Monday, 29 April 2013


Souvenir Stand - Days (Beautiful Strange) 
Souvenir Stand - Days

Stephanie Cupo is a New Jersey native with a penchant for the 60s and an aversion to looking directly at cameras. She is also the sole driving force behind the sublime Souvenir Stand, the latest offering from the absurdly talented Beautiful Strange label. Souvenir Stand's latest offering is a four track EP limited to 100 copies on an orange cassette tape, natch. From the opening lazy bass notes and subsequent perky guitar flicks of 'Wherever You Go', you know that Cupo is all about the authentic and that sunny 60s vibe just floats effortlessly through my speakers. 'All I Want To Know' could have been lifted straight from the Phil Spector stable and is adorable with its delightful mix of puppydog-eyed sadness and childlike melodies played out on the xylophone and Beach Boys-esque organs. Indeed, throw in the thundering timpani drum percussion and a fade out ending and, well, I'm pretty much hooked on this girl already. Cupo is part Dusty, part Sandie and is cute as a button but would be able to hold her own in a fight - she's a Jersey girl after all.

What with this coming out on cassette tape and all, I'm assuming that track three, 'Days I've Spent With You', is the start of side 2 and what a huge tune to start with. Motown pianos with punctuating tambourines underpin Cupo's sultry voice as she sings of the seasons passing in a song that, for some reason, reminds me of Michelle Pfeiffer singing 'A Girl For All Seasons' in Grease 2 - not necessarily a bad thing. The EP finishes up with 'We Will Have Our Day', perhaps the darkest song in this collection, suggesting that Souvenir Stand have a future as a songwriting operation with the breathy, Beatlesy organs adding a wistful tone to the layers of honky-tonk piano before the song ends up like a closing number from Annie or a really sad episode of Sesame Street. I'm genuinely dumfounded by this collection as the music, references and sentiment are so pure that it seems impossible to imagine that someone who has grown up in the modern era could have created it. The childlike qualities juxtaposed with the maturity of the songwriting make this an enthralling listen that, I fear, may go down as one of those underground hits that nobody ever hears about. Still, from New Jersey to Devon via London is not bad for reaching out to the world and that would've taken weeks and a year's wages in the 60s so I guess the modern world isn't all bad, eh?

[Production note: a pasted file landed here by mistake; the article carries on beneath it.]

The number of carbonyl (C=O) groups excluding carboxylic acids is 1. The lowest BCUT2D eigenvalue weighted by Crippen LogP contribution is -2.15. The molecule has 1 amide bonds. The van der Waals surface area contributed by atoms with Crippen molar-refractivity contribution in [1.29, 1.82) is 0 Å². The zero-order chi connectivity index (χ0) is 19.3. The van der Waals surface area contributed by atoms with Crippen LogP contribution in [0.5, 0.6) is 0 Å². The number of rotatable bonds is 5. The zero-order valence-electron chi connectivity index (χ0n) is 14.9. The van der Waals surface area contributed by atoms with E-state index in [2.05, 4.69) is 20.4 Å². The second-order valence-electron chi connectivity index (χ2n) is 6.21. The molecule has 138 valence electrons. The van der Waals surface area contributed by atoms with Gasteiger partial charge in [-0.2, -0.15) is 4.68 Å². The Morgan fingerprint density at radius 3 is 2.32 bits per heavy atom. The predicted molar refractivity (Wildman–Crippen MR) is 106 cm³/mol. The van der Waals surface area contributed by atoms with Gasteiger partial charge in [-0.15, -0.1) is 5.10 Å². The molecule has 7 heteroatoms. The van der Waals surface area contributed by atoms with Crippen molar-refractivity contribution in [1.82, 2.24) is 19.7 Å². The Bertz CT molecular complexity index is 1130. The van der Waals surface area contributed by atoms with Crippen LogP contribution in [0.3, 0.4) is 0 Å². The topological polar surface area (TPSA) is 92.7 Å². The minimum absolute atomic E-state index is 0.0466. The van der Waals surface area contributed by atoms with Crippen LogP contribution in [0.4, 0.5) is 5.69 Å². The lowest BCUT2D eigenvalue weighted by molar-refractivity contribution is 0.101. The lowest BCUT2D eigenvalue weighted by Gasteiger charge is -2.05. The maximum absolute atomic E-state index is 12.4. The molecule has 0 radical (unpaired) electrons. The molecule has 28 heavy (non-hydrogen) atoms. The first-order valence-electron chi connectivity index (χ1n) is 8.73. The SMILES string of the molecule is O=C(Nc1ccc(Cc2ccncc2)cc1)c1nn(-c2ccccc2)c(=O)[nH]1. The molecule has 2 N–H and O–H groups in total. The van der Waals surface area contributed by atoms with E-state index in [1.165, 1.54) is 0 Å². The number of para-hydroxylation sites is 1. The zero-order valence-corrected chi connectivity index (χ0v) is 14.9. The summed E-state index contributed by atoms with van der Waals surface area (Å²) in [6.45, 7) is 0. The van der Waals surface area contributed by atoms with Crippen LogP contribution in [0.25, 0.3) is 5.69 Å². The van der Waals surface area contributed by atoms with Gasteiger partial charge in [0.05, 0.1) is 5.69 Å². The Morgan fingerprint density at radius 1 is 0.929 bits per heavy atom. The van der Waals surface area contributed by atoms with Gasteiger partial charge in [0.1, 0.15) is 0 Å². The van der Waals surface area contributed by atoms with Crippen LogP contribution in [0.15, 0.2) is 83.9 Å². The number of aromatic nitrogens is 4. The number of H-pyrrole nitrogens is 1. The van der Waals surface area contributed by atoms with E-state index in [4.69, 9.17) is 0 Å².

More information:


Hook and the Twin - That Was A Day

Hook and the Twin - That Was A Day (Free Download)

During my 10 year stretch in London I met and befriended a number of people who had been born outside the UK but had come here to follow dreams, fall in love or just to live a life they couldn't live elsewhere. I always felt that these people, if they hung around long enough, seemed to become more English than I was in that they knew more about real ales, could play cricket and had more early Bowie records than I did. Hook and the Twin kinda remind me of these people in that, in my head, their music couldn't sound more continental but this song has an undeniably English feel to it. Drummer Marcus Efstratiou and Everything-else-ist Tom Havelock, for they are Hook and the Twin, have created a dreamy, electro-acoustic pop tune that is a modern day version of the Beatles' 'A Day In The Life' which is hard to resist - not that you should try. 'That Was A Day' is the bastard child of some kind of inter-genre love in between Kraftwerk, the Beach Boys, LCD Soundsystem, Temposhark and Ben's Symphonic Orchestra and you can tell it's parents had fun making it. Insistent beats, dreamy vocals and twinkly, sprinkly synths make for a perfect summery record that should soundtrack many a morning-after-the-night-before realisations and clean up operations at house parties around the UK this summer. There is an album to follow in June and, for once, here is a band that seem to have got their timing just right - providing summer decides to turn up that is...

More information & Free Download:

Live Dates:
14th June - Old Blue Last, London


Athletes In Paris - Head.Bowl.Custard.

Athletes In Paris - Head. Bowl. Custard (The Animal Farm Label)

Release Date: 1st May

When I reviewed the single 'Borrowed Time' by these chaps a while back I thought that would probably be that, as they say. It was a jaunty, well constructed indie-pop song that had a lot going for it but the cheeky North Easterners didn't do anything to suggest that they had a whole album in them. So when their album, 'Head. Bowl. Custard.' landed in my inbox I honestly didn't know what to expect - apart from the fact that it's pretty much one of the worst album titles I've ever come across. What I'm pleased to report is that Athletes In Paris have managed to create the improbable sound of Maximo Park mixed with Wham! There is an impossible amount of sunshine and fun in this music for a band that spends the majority of its time in the grey North East and they should be applauded for that if nothing else. Songs like 'Suzie' and 'Heartbeat' are infectiously upbeat and 'Borrowed Time' sounds as good as ever (possibly even better) in the context of the album. Handclaps aplenty, jangly guitars all over the shop, pumping dance beats and harmonies dripping in an irresistibly regional accent (I'm a sucker for singers with accents) make this a guilty pleasure that I feel guilty for calling a guilty pleasure (do you follow?).